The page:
Check out what most schools say about themselves and you’ll be deluged with words like excellence, quality, caring and standards. You get the drift. School systems also use this kind of language, along with impressive long-term plans for improvement. But there is a difference between schools and systems. Good schools must try to walk the talk, because the people they serve are close by, and wouldn’t be impressed if their local school reconsidered its goals every decade but didn’t seriously assess its progress.
But this is what Australia’s education ministers do. Every ten years or so they get together, accompanied by their minders and equipped with endless briefings and position papers. A day or two later they emerge from their talkfest armed with yet another soaring statement about where our schools should be.
Those who follow this ritual will have heard of 2008’s Melbourne Declaration and 2019’s Alice Springs (Mparntwe) Declaration. Yes, the education supremos make some progress on the easy bits, but anything really challenging is wrapped up in aspirational language and then gently placed in the too-hard basket until it all happens again ten years down the track. Some issues are routinely overlooked, including the very structures that fail our schools.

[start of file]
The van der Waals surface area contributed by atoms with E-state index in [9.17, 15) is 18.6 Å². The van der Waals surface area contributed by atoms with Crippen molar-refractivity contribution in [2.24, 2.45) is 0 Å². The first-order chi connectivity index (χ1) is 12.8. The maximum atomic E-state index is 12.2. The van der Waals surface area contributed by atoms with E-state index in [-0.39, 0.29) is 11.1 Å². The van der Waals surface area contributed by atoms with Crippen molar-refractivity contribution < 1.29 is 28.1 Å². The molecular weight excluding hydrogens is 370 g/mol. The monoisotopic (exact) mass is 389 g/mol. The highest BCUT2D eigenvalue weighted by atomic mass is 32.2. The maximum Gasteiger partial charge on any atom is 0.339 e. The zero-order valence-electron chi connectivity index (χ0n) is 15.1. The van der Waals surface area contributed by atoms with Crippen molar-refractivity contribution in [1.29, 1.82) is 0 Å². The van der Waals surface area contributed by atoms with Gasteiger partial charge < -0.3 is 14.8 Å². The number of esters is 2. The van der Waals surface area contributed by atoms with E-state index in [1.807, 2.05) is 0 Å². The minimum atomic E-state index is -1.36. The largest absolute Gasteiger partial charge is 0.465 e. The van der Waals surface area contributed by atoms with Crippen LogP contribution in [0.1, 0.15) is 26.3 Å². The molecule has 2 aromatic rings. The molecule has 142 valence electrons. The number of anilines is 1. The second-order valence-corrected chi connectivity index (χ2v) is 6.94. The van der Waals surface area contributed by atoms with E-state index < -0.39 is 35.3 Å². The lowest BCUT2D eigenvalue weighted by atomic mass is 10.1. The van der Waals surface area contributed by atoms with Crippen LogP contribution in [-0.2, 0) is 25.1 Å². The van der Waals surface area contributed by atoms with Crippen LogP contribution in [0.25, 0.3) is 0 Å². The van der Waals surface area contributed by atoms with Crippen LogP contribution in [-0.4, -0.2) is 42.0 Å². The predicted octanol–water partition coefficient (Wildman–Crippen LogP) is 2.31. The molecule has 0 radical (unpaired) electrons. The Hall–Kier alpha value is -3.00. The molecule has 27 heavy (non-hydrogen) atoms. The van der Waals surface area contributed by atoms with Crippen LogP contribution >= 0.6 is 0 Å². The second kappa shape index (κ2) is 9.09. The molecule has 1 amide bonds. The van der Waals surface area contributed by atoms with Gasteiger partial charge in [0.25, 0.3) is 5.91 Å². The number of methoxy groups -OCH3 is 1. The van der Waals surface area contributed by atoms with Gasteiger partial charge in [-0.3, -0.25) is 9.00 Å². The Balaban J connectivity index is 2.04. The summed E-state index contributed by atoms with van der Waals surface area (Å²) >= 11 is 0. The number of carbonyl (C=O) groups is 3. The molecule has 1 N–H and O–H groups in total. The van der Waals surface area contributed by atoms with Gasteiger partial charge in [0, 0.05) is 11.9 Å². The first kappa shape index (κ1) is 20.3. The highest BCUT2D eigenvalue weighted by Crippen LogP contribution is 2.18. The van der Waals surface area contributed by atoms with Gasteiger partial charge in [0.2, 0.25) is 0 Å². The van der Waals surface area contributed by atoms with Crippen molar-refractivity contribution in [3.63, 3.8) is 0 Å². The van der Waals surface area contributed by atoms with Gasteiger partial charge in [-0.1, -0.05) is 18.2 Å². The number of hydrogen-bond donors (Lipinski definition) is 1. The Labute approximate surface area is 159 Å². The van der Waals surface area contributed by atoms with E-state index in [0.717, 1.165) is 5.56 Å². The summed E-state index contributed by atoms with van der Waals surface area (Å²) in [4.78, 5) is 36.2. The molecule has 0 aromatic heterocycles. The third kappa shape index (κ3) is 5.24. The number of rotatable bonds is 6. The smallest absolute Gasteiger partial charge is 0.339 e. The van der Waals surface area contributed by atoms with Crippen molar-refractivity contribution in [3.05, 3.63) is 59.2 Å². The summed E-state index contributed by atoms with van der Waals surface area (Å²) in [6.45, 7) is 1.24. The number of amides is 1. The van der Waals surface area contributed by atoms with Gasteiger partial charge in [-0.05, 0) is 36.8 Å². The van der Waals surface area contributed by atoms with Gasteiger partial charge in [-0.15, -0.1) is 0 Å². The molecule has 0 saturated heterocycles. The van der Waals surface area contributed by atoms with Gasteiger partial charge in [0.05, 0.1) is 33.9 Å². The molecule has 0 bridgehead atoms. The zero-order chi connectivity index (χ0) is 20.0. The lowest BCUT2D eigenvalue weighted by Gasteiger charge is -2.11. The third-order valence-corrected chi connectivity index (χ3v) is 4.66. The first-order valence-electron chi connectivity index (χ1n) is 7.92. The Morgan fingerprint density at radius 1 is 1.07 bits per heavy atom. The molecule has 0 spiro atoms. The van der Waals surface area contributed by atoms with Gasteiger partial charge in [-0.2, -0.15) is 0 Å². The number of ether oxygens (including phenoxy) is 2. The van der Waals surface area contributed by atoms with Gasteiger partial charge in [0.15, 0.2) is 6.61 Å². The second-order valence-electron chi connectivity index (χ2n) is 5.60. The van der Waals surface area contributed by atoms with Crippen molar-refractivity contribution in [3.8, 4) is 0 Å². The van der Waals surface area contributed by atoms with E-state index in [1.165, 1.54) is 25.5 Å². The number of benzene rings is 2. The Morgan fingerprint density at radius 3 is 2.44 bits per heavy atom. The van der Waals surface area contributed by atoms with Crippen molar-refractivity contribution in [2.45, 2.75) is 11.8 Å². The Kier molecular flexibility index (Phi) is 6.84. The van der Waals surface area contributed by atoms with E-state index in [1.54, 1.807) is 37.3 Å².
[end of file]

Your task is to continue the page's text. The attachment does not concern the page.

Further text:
It is instructive to subject the ministers’ grand statements to an evidence test, the sort of thing they expect schools to do. My co-authors and I do this in Structural Failure: Why Australia Keeps Falling Short of Its Educational Goals, a new paper from the Gonski Institute for Education. Unhappily, our paper demonstrates that Australia’s school system and political leaders have failed. Schools operate the best they can, but amid policies that are holding our country back.
What claims do the education ministers make? They keep saying that our education system promotes excellence and equity. It might promote them, but it doesn’t achieve them. On the excellence side we’ve been through two decades of very ordinary student achievement scores, many of which are heading south. Yes, schooling is about much more than test scores, and some of the tests themselves don’t measure up, but most of the national report cards say the same thing: could do better!
The education ministers’ recent declarations have placed equity up there in lights. That makes sense: serious inequities need to be fixed before real achievements can happen. But they don’t seem to have joined these dots, because they don’t keep up their equity efforts. For almost two decades the figures have told much the same story: equity in school education is in decline. It is the socioeconomic status of families and schools, rather than what schools actually do, that creates around two-thirds of student achievement. Kids from poor families are not getting the much-needed break. Statements about reducing disadvantage are mocked by recurring evidence that we’re doing the opposite.